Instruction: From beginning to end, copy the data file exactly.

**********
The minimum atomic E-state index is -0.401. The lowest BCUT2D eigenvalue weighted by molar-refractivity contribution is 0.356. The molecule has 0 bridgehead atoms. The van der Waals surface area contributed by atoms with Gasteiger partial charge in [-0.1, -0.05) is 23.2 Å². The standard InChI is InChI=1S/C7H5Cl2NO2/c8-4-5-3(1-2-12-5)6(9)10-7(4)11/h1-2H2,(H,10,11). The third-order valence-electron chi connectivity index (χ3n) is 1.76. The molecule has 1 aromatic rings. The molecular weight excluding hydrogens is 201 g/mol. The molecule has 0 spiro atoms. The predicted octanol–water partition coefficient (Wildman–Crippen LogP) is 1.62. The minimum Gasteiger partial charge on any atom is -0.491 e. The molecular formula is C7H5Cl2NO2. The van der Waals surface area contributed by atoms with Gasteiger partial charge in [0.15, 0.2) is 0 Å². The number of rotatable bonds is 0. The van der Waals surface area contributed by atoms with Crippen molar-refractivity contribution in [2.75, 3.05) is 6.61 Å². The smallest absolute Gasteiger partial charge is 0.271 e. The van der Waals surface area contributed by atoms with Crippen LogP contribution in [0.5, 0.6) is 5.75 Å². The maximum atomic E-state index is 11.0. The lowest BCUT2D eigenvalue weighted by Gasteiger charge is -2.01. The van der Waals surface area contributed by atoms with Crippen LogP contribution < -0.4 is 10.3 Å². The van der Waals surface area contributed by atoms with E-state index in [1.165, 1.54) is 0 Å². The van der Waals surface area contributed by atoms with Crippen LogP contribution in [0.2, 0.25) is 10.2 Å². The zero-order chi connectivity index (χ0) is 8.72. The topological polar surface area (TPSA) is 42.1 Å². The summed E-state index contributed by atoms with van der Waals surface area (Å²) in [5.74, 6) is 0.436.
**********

The minimum atomic E-state index is -0.401. The lowest BCUT2D eigenvalue weighted by molar-refractivity contribution is 0.356. The molecule has 0 bridgehead atoms. The van der Waals surface area contributed by atoms with Gasteiger partial charge in [-0.1, -0.05) is 23.2 Å². The standard InChI is InChI=1S/C7H5Cl2NO2/c8-4-5-3(1-2-12-5)6(9)10-7(4)11/h1-2H2,(H,10,11). The third-order valence-electron chi connectivity index (χ3n) is 1.76. The molecule has 1 aromatic rings. The molecular weight excluding hydrogens is 201 g/mol. The molecule has 0 spiro atoms. The predicted octanol–water partition coefficient (Wildman–Crippen LogP) is 1.62. The minimum Gasteiger partial charge on any atom is -0.491 e. The molecular formula is C7H5Cl2NO2. The van der Waals surface area contributed by atoms with Gasteiger partial charge in [0.15, 0.2) is 0 Å². The number of rotatable bonds is 0. The van der Waals surface area contributed by atoms with Crippen molar-refractivity contribution in [2.75, 3.05) is 6.61 Å². The smallest absolute Gasteiger partial charge is 0.271 e. The van der Waals surface area contributed by atoms with Crippen LogP contribution in [0.5, 0.6) is 5.75 Å². The maximum atomic E-state index is 11.0. The lowest BCUT2D eigenvalue weighted by Gasteiger charge is -2.01. The van der Waals surface area contributed by atoms with Crippen LogP contribution < -0.4 is 10.3 Å². The van der Waals surface area contributed by atoms with E-state index in [1.165, 1.54) is 0 Å². The van der Waals surface area contributed by atoms with Crippen LogP contribution in [0.2, 0.25) is 10.2 Å². The zero-order chi connectivity index (χ0) is 8.72. The topological polar surface area (TPSA) is 42.1 Å². The summed E-state index contributed by atoms with van der Waals surface area (Å²) in [5.74, 6) is 0.436.